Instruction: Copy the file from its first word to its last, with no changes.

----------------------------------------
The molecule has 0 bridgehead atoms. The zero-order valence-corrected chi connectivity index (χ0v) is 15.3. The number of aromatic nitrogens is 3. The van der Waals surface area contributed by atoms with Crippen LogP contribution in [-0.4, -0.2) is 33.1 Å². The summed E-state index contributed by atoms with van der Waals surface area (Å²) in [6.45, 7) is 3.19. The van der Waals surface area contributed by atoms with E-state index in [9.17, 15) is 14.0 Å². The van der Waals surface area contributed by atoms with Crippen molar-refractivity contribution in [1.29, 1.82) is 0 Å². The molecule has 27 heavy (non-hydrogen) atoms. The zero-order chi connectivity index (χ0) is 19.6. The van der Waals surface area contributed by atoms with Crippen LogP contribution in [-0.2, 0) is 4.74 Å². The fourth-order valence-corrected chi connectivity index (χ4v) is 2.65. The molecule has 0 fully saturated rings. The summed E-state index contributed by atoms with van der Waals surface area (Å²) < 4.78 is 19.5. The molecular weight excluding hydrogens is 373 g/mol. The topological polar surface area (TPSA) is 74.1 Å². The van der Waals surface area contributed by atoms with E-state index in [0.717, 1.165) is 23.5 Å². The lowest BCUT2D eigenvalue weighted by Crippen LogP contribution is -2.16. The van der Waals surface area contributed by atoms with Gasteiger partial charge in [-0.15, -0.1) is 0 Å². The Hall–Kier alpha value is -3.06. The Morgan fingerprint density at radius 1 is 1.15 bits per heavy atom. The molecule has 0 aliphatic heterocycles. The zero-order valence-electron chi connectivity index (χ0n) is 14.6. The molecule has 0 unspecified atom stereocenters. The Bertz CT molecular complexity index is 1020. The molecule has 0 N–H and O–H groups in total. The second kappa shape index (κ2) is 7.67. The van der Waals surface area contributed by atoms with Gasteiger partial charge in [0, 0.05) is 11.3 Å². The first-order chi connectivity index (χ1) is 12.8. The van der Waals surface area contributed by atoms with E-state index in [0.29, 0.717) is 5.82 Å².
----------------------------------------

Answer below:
The molecule has 0 bridgehead atoms. The zero-order valence-corrected chi connectivity index (χ0v) is 15.3. The number of aromatic nitrogens is 3. The van der Waals surface area contributed by atoms with Crippen LogP contribution in [-0.4, -0.2) is 33.1 Å². The summed E-state index contributed by atoms with van der Waals surface area (Å²) in [6.45, 7) is 3.19. The van der Waals surface area contributed by atoms with E-state index in [9.17, 15) is 14.0 Å². The van der Waals surface area contributed by atoms with Crippen molar-refractivity contribution in [1.29, 1.82) is 0 Å². The molecule has 27 heavy (non-hydrogen) atoms. The zero-order chi connectivity index (χ0) is 19.6. The van der Waals surface area contributed by atoms with Crippen LogP contribution in [-0.2, 0) is 4.74 Å². The fourth-order valence-corrected chi connectivity index (χ4v) is 2.65. The molecule has 0 fully saturated rings. The summed E-state index contributed by atoms with van der Waals surface area (Å²) < 4.78 is 19.5. The molecular weight excluding hydrogens is 373 g/mol. The topological polar surface area (TPSA) is 74.1 Å². The van der Waals surface area contributed by atoms with E-state index in [0.717, 1.165) is 23.5 Å². The lowest BCUT2D eigenvalue weighted by Crippen LogP contribution is -2.16. The van der Waals surface area contributed by atoms with Gasteiger partial charge in [-0.15, -0.1) is 0 Å². The Hall–Kier alpha value is -3.06. The Morgan fingerprint density at radius 1 is 1.15 bits per heavy atom. The molecule has 0 aliphatic heterocycles. The zero-order valence-electron chi connectivity index (χ0n) is 14.6. The molecule has 0 unspecified atom stereocenters. The Bertz CT molecular complexity index is 1020. The molecule has 0 N–H and O–H groups in total. The second kappa shape index (κ2) is 7.67. The van der Waals surface area contributed by atoms with Gasteiger partial charge in [0, 0.05) is 11.3 Å². The first-order chi connectivity index (χ1) is 12.8. The van der Waals surface area contributed by atoms with E-state index in [0.29, 0.717) is 5.82 Å².